He Said I Was High Maintenance

I have been called many names in my 26 years on this planet; not all of them nice. I have been mocked for being lighter skinned, for speaking like I understand basic grammar, for liking video games and manga, for my taste in music, clothes, and literally anything else one could think of. But never has any of it bothered me more than being mocked for taking care of myself. My ex crossed the line with me when he opened his mouth on more than one occasion and said I was "high maintenance".

Pause for replication of confused white guy gif.

What's worse is after confronting him more than once, in more than one tone, about how it was not only untrue but hurtful, HE CONTINUED TO SAY IT. It took me a moment since our breakup to realize that this complete lack of regard for my feelings stemmed from a personal problem of his own. But this isn't really about my relationship; it's about women everywhere handling their own and having to cross with men who don't know to deal. It's really not our fault you're broke and out of touch with basic self-care.

Let me say now that I don't believe no woman anywhere is high maintenance, they exist for sure, but they are a small subset of women. Not to bash those women and their choices, but the true "high maintenance" type of girl is VASTLY different to a woman who does and buys for herself and by herself. For starters, the men who misuse the word could never even bag a true HM woman. My ex for example, could barely take me on a date, let alone maintain a relationship with me if I was constantly demanding to go out. At the most, and at the very end, I showed my distaste in having not been taken to a movie in a whole summer while he allowed his friends to pay for his ticket every time; going out to see what I wanted to see without me. (it was the principle of the thing) Something about never having any money...

The thing I caught onto though was that this slur (as I feel it was being used) was thrown whenever I referred to basic etiquette and self care.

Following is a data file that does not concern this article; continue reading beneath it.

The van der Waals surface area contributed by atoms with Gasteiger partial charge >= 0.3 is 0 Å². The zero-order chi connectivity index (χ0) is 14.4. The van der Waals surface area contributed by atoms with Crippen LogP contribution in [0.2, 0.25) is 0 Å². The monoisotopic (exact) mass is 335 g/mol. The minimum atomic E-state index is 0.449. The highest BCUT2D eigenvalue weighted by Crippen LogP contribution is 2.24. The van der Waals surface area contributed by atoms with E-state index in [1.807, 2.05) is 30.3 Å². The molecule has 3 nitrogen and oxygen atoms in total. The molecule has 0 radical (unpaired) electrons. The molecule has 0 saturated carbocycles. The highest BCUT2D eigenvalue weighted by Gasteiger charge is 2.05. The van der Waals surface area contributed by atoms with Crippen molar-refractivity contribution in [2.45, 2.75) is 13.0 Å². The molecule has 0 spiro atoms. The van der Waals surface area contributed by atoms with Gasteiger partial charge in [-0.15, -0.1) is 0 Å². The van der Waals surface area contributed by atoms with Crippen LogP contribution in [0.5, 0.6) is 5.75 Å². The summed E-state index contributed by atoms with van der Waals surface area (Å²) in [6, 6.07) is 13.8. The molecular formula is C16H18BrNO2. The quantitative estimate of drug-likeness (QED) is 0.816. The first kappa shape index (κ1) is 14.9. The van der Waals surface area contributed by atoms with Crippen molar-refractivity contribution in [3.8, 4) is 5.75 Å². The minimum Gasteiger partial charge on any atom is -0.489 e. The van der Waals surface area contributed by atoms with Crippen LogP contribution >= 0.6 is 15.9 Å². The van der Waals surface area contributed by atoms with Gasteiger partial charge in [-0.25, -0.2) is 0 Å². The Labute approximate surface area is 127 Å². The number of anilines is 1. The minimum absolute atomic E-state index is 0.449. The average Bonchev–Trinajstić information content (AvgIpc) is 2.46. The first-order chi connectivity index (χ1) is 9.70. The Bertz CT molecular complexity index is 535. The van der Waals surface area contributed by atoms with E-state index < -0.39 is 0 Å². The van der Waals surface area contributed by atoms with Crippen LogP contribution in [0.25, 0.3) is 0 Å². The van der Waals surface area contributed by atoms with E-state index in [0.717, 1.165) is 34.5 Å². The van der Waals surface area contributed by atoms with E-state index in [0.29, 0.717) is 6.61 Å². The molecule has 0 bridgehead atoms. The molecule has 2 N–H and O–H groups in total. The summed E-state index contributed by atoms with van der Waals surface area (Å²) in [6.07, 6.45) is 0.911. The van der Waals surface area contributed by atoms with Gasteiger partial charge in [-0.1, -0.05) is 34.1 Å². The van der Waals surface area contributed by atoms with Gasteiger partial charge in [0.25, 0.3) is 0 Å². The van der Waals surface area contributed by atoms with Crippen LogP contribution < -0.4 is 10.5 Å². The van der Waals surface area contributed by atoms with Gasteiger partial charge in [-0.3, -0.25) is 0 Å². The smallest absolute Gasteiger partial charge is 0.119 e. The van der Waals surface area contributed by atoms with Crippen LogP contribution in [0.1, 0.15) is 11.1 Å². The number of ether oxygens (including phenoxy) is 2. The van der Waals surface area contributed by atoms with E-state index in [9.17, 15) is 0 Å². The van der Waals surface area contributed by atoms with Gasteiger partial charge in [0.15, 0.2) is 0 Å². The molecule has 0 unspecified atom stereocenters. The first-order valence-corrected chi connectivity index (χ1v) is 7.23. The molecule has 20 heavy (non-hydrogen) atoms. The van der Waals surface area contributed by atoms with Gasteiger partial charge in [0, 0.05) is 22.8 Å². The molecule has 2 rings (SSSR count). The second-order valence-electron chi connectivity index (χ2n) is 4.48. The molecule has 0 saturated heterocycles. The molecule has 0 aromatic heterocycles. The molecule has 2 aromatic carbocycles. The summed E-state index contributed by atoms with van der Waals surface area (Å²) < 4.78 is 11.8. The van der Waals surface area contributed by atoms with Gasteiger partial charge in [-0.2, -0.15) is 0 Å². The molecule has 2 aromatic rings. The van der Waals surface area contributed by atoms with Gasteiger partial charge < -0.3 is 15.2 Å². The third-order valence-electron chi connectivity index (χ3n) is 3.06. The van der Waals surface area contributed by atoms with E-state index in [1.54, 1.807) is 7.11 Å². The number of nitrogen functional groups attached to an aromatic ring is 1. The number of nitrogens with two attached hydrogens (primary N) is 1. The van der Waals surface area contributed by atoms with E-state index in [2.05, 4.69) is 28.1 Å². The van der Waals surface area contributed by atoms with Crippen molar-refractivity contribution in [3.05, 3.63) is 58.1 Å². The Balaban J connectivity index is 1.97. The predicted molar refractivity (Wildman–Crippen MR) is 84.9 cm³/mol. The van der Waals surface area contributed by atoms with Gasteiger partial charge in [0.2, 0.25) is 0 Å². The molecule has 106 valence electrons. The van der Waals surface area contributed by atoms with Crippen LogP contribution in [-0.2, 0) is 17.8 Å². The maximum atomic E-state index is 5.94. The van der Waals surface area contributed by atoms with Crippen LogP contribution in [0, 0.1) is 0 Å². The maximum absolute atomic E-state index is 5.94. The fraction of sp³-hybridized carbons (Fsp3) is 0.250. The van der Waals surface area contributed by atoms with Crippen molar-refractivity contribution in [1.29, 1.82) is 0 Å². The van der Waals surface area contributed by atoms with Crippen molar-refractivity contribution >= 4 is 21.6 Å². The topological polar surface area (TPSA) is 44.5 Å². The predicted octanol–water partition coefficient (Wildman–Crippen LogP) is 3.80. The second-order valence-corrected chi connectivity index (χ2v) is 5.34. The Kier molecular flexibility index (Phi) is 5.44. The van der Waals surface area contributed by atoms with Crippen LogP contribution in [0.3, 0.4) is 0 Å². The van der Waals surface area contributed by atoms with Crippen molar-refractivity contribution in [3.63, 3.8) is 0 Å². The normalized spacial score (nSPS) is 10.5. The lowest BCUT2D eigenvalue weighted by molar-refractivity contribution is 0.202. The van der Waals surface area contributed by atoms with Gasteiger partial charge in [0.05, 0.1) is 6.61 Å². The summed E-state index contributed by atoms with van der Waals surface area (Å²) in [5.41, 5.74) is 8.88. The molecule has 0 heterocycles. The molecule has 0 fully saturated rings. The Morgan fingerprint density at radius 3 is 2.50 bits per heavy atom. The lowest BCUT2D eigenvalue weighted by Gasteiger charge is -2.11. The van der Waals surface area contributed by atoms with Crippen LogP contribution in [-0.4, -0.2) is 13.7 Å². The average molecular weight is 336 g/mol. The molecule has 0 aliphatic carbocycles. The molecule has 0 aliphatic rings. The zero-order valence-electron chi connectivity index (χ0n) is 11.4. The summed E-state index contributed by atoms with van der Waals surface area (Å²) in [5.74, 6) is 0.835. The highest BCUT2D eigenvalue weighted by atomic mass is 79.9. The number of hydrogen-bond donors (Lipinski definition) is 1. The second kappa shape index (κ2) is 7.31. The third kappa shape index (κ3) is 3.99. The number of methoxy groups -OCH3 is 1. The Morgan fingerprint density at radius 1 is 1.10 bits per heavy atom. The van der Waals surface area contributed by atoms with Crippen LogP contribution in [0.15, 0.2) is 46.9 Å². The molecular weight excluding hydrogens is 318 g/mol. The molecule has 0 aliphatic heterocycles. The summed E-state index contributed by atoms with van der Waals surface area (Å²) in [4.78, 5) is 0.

I was raised in a middle class home with a single mother. I attended a nice, well blended, public school for elementary and spent the rest of my education in private schools. My family dressed up near formal for Easter and Christmas, I wore frilly dresses and ribbons to church, I was raised knowing proper table placements, how to properly order food (by not pointing to food in the menu and saying "I want this/that"), I put my napkin in my lap, I speak as clear and concise as possible and growing up I was not allowed to use slang. I dressed age appropriately until I could by clothes for myself when I turned 16; even then, I stayed as "in my lane" as possible. I WAS NOT RICH. I did not get everything I asked for, I did not ask for much of anything.

As a woman living on her own I keep to many of the things ingrained in me growing up. Hair is always neat, clothes are appropriate to the occasion, speech is carefully catered to my audience without losing clarity. I developed an obsession with my skin after being horrendously bullied for having acne. So as an adult I like to think I learned to carry myself highly. To some men (or boys rather) like my ex, these are the makings of a HM girl. Despite the fact that I cooked, cleaned, paid for meals, and never once asked to be taken shopping or put my hand out for money. But excuse me if not wanting to leave the house before I look presentable is too much...

One thing my mother told me about men that really stuck was to "never let a man put you in something you can't afford for yourself". Basically meaning "don't ever give a man the power to say I bought/did all this for you" and give him the ability to snatch it all away as he pleases. This drove me, with my like and want for nice things, to constantly strive to get myself where I can get it for myself. So being called HM was an attack on who I am and what I've worked for. It's a slap in the face actually, to all the woman who expect a degree of class that matches their own. Just as a put together man wouldn't want to be seen with a messy or sloppy woman; a put together woman feels the same. 

I was made to feel like I was too much to handle, or being unnecessary, for simply being myself. For making sure I was dressed, hair done, skin as fresh as possible. Things men are attracted to but seemingly have no patience for once they bag a woman. 

I am writing this to set the record straight. Guys, don't ever crack your face to say a woman is high maintenance when she is simply out of your league. You can either choose to better yourself alone, with her help, or stay away from her. Ladies, just don't settle for less. No one should be able to make you question your success or what you enjoy just because they can't comprehend it. 

Too often are we disrespected, told we are intimidating, spoiled, and too much to handle when in truth it's on them to grow the f*ck up. 

Chelsea ReddingComment